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Flight 447: Small airplane, big ocean

Now that searchers have found wreckage from Air France Flight 447, we can hope they’ll also locate the data recorders and solve the mystery of what happened, which could lead to safety improvements on future flights.But earlier this week, it appeared that just locating the downed airliner in thousa...

GPS to the rescue?


Now that searchers have found wreckage from Air France Flight 447, we can hope they’ll also locate the data recorders and solve the mystery of what happened, which could lead to safety improvements on future flights.

But earlier this week, it appeared that just locating the downed airliner in thousands of square miles of ocean would be a needle-in-a-haystack problem. Which begs the question: How, in this age of GPS and handheld personal tracking devices, can anyone, let alone a state-of-the-art Airbus A330, go missing?

It turns out that ocean-crossing airliners are still well back in the 20th century when it comes to communications and navigation. Once they’re out of sight of land-based radar, their position is known only from regular radio calls by the pilots enroute. Typically, these calls (which can be automated if the airplane is equipped with a satellite uplink service) happen at waypoints spaced every ten degrees of longitude. Some airliners, but not all, also transmit automated data on their engine performance, velocity, fuel level, etc. It was these kind of data, using a system called ACARS, that told the grim tale of Flight 447's failing electrical system and cabin depressurization.

But otherwise, there's no contact between waypoints. At the equator, ten degrees of longitude is 600 miles. That's a long way to go with no position report, and a lot of ocean to cover in these extremely rare and tragic cases where rescue teams have to hunt for survivors.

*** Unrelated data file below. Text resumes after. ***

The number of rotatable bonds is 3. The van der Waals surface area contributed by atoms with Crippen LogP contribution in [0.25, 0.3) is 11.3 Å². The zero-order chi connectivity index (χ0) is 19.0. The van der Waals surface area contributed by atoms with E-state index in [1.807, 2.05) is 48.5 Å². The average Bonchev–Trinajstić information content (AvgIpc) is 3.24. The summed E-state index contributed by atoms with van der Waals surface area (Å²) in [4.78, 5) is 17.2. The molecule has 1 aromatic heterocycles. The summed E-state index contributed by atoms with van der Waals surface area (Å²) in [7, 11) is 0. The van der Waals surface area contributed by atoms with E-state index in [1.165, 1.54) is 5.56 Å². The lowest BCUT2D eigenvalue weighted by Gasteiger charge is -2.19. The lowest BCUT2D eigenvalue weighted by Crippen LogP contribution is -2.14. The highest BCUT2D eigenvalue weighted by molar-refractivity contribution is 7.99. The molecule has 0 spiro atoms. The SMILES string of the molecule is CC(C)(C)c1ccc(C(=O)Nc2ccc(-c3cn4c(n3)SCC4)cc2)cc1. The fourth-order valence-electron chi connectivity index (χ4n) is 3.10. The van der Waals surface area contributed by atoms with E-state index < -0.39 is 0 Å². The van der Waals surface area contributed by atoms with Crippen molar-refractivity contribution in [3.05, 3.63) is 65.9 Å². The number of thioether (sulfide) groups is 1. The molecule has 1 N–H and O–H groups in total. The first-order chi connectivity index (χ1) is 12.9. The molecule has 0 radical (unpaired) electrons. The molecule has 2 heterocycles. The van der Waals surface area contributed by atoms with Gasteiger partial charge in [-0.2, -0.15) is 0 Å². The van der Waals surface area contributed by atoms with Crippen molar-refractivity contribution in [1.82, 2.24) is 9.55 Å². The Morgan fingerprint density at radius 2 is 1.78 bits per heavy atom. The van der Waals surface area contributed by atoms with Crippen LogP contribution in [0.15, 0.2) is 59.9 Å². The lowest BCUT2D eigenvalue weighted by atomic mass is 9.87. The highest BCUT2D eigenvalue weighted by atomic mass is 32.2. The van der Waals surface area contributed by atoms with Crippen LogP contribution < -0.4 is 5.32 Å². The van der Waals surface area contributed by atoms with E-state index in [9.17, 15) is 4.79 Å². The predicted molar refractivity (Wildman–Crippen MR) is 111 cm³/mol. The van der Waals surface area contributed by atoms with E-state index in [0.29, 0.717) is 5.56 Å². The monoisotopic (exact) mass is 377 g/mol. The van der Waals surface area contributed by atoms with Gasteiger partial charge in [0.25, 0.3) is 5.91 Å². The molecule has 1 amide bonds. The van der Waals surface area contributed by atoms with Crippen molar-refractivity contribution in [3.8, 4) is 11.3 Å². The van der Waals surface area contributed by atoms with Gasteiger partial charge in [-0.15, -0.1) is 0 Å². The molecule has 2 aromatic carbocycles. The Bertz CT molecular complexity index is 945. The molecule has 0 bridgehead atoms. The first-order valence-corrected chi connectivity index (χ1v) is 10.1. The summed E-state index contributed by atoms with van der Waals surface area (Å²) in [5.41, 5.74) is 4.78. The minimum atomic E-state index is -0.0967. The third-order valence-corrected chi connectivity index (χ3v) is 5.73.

Why, then, aren't all airliners equipped with GPS? Well...they're working on it. A new satellite-based system called Required Navigation Performance, or RNP, is slowly being adapted. The FAA estimates that 30% of the U.S. fleet is RNP-capable today (which is not to say it's being used by all those airplanes). And the entire Air Traffic Control system is due to be replaced over the next 15 years by the so-called NextGen, which would use satellite navigation to replace or supplement the old system of overlapping radars. But NextGen is complicated, expensive, and prone to political foot-dragging.

So will this accident help speed up the shift to GPS? A pilot friend who flies airliners across the ocean writes: "It does seem that in today's world there should be constant position reporting.  I think the reason is cost; satellite communication isn't a free utility.  However, it would be nice if there were some sort of 'Panic Button' (though named something else...pilots don't really like to consider themselves in a panic no matter what the situation) that could be pushed to initiate a continuous stream of Lat/Lons.  This would give a tremendously helpful trend vector for any search and rescue."

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